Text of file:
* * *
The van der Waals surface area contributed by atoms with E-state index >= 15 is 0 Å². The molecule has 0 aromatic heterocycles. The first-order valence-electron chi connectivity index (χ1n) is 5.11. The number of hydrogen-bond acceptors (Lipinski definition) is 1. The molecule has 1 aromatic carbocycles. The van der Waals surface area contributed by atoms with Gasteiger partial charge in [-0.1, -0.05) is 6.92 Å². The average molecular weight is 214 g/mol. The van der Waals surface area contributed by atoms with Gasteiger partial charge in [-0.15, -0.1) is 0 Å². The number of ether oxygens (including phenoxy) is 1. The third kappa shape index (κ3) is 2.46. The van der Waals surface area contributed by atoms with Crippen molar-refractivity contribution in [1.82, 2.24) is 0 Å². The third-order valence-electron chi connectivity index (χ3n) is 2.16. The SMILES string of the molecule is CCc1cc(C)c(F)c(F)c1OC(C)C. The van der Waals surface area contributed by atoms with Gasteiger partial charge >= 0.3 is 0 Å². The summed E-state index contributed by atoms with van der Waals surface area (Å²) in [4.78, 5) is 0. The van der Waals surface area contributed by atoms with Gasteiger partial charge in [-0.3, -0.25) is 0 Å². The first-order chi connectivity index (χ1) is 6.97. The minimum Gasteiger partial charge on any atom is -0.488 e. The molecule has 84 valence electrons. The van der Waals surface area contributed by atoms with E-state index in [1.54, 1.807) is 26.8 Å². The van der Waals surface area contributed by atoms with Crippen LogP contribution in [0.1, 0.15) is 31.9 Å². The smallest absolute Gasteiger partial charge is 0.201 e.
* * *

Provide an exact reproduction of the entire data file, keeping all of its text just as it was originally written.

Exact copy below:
The van der Waals surface area contributed by atoms with E-state index >= 15 is 0 Å². The molecule has 0 aromatic heterocycles. The first-order valence-electron chi connectivity index (χ1n) is 5.11. The number of hydrogen-bond acceptors (Lipinski definition) is 1. The molecule has 1 aromatic carbocycles. The van der Waals surface area contributed by atoms with Gasteiger partial charge in [-0.1, -0.05) is 6.92 Å². The average molecular weight is 214 g/mol. The van der Waals surface area contributed by atoms with Gasteiger partial charge in [-0.15, -0.1) is 0 Å². The number of ether oxygens (including phenoxy) is 1. The third kappa shape index (κ3) is 2.46. The van der Waals surface area contributed by atoms with Crippen molar-refractivity contribution in [1.82, 2.24) is 0 Å². The third-order valence-electron chi connectivity index (χ3n) is 2.16. The SMILES string of the molecule is CCc1cc(C)c(F)c(F)c1OC(C)C. The van der Waals surface area contributed by atoms with Gasteiger partial charge >= 0.3 is 0 Å². The summed E-state index contributed by atoms with van der Waals surface area (Å²) in [4.78, 5) is 0. The van der Waals surface area contributed by atoms with Gasteiger partial charge in [-0.3, -0.25) is 0 Å². The first-order chi connectivity index (χ1) is 6.97. The minimum Gasteiger partial charge on any atom is -0.488 e. The molecule has 84 valence electrons. The van der Waals surface area contributed by atoms with E-state index in [1.54, 1.807) is 26.8 Å². The van der Waals surface area contributed by atoms with Crippen LogP contribution in [0.1, 0.15) is 31.9 Å². The smallest absolute Gasteiger partial charge is 0.201 e.